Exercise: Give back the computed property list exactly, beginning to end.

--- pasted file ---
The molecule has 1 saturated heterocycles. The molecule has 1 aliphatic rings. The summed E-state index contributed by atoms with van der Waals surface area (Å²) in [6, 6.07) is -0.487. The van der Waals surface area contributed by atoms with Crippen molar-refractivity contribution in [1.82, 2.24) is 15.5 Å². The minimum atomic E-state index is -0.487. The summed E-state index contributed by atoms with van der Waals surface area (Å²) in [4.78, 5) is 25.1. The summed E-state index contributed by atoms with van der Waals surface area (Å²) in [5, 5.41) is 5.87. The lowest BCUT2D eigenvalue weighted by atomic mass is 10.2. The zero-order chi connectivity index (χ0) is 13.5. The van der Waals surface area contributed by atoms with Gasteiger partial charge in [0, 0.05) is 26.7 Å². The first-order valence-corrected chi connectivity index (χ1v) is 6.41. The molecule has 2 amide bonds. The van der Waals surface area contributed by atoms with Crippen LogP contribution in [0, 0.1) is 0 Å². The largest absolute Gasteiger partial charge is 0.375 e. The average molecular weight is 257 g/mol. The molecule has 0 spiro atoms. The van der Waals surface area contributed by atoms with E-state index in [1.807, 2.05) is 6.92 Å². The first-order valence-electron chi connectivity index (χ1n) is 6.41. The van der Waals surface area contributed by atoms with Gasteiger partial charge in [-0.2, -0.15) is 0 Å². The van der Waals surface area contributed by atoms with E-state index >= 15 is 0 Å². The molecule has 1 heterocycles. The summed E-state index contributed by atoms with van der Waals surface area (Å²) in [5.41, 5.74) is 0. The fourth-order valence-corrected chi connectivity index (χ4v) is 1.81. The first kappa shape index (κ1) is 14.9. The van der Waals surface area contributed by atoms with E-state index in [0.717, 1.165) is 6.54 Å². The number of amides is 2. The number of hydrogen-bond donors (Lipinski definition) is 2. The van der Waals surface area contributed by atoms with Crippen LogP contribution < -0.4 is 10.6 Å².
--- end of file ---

The molecule has 1 saturated heterocycles. The molecule has 1 aliphatic rings. The summed E-state index contributed by atoms with van der Waals surface area (Å²) in [6, 6.07) is -0.487. The van der Waals surface area contributed by atoms with Crippen molar-refractivity contribution in [1.82, 2.24) is 15.5 Å². The minimum atomic E-state index is -0.487. The summed E-state index contributed by atoms with van der Waals surface area (Å²) in [4.78, 5) is 25.1. The summed E-state index contributed by atoms with van der Waals surface area (Å²) in [5, 5.41) is 5.87. The lowest BCUT2D eigenvalue weighted by atomic mass is 10.2. The zero-order chi connectivity index (χ0) is 13.5. The van der Waals surface area contributed by atoms with Gasteiger partial charge in [0, 0.05) is 26.7 Å². The first-order valence-corrected chi connectivity index (χ1v) is 6.41. The molecule has 2 amide bonds. The van der Waals surface area contributed by atoms with Crippen LogP contribution in [0, 0.1) is 0 Å². The largest absolute Gasteiger partial charge is 0.375 e. The average molecular weight is 257 g/mol. The molecule has 0 spiro atoms. The van der Waals surface area contributed by atoms with E-state index in [1.807, 2.05) is 6.92 Å². The first-order valence-electron chi connectivity index (χ1n) is 6.41. The van der Waals surface area contributed by atoms with Gasteiger partial charge in [-0.2, -0.15) is 0 Å². The van der Waals surface area contributed by atoms with E-state index >= 15 is 0 Å². The molecule has 1 heterocycles. The summed E-state index contributed by atoms with van der Waals surface area (Å²) in [5.41, 5.74) is 0. The fourth-order valence-corrected chi connectivity index (χ4v) is 1.81. The first kappa shape index (κ1) is 14.9. The van der Waals surface area contributed by atoms with E-state index in [0.717, 1.165) is 6.54 Å². The number of amides is 2. The number of hydrogen-bond donors (Lipinski definition) is 2. The van der Waals surface area contributed by atoms with Crippen LogP contribution < -0.4 is 10.6 Å².